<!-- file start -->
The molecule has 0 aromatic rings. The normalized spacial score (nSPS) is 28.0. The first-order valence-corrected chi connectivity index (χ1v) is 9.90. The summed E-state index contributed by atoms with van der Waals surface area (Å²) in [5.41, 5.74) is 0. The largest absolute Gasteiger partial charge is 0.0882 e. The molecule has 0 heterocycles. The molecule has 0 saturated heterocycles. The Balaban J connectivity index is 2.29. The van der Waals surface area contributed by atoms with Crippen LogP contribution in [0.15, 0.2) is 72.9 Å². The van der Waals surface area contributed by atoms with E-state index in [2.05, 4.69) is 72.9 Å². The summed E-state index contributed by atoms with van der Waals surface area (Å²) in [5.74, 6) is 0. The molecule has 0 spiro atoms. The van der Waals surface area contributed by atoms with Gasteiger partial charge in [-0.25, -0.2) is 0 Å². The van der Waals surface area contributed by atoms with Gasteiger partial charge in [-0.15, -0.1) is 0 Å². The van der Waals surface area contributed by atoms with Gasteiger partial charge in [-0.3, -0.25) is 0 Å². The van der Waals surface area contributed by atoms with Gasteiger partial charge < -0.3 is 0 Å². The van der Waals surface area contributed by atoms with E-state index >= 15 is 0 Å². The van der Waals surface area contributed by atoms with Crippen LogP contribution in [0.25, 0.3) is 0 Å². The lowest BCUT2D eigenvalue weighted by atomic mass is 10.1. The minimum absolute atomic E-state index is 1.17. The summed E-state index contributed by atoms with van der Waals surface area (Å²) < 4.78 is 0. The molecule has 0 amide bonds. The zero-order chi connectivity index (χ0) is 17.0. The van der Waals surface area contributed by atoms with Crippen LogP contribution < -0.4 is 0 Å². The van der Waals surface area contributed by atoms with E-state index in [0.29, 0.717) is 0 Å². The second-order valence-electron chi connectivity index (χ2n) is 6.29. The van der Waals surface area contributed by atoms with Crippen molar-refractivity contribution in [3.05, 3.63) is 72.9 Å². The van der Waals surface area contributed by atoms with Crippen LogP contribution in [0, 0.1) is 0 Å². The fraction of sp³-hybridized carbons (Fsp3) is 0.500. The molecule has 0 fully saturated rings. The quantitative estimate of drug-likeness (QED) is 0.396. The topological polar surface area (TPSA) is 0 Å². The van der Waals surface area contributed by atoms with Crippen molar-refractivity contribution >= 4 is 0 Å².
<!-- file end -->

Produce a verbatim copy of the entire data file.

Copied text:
The molecule has 0 aromatic rings. The normalized spacial score (nSPS) is 28.0. The first-order valence-corrected chi connectivity index (χ1v) is 9.90. The summed E-state index contributed by atoms with van der Waals surface area (Å²) in [5.41, 5.74) is 0. The largest absolute Gasteiger partial charge is 0.0882 e. The molecule has 0 heterocycles. The molecule has 0 saturated heterocycles. The Balaban J connectivity index is 2.29. The van der Waals surface area contributed by atoms with Crippen LogP contribution in [0.15, 0.2) is 72.9 Å². The van der Waals surface area contributed by atoms with E-state index in [2.05, 4.69) is 72.9 Å². The summed E-state index contributed by atoms with van der Waals surface area (Å²) in [5.74, 6) is 0. The molecule has 0 spiro atoms. The van der Waals surface area contributed by atoms with Gasteiger partial charge in [-0.25, -0.2) is 0 Å². The van der Waals surface area contributed by atoms with Gasteiger partial charge in [-0.15, -0.1) is 0 Å². The van der Waals surface area contributed by atoms with Gasteiger partial charge in [-0.3, -0.25) is 0 Å². The van der Waals surface area contributed by atoms with Gasteiger partial charge < -0.3 is 0 Å². The van der Waals surface area contributed by atoms with E-state index >= 15 is 0 Å². The van der Waals surface area contributed by atoms with Crippen LogP contribution in [0.25, 0.3) is 0 Å². The lowest BCUT2D eigenvalue weighted by atomic mass is 10.1. The minimum absolute atomic E-state index is 1.17. The summed E-state index contributed by atoms with van der Waals surface area (Å²) < 4.78 is 0. The molecule has 0 amide bonds. The zero-order chi connectivity index (χ0) is 17.0. The van der Waals surface area contributed by atoms with Crippen LogP contribution < -0.4 is 0 Å². The van der Waals surface area contributed by atoms with E-state index in [0.29, 0.717) is 0 Å². The second-order valence-electron chi connectivity index (χ2n) is 6.29. The van der Waals surface area contributed by atoms with Crippen molar-refractivity contribution in [3.05, 3.63) is 72.9 Å². The van der Waals surface area contributed by atoms with Crippen LogP contribution in [0, 0.1) is 0 Å². The fraction of sp³-hybridized carbons (Fsp3) is 0.500. The molecule has 0 fully saturated rings. The quantitative estimate of drug-likeness (QED) is 0.396. The topological polar surface area (TPSA) is 0 Å². The van der Waals surface area contributed by atoms with Crippen molar-refractivity contribution >= 4 is 0 Å².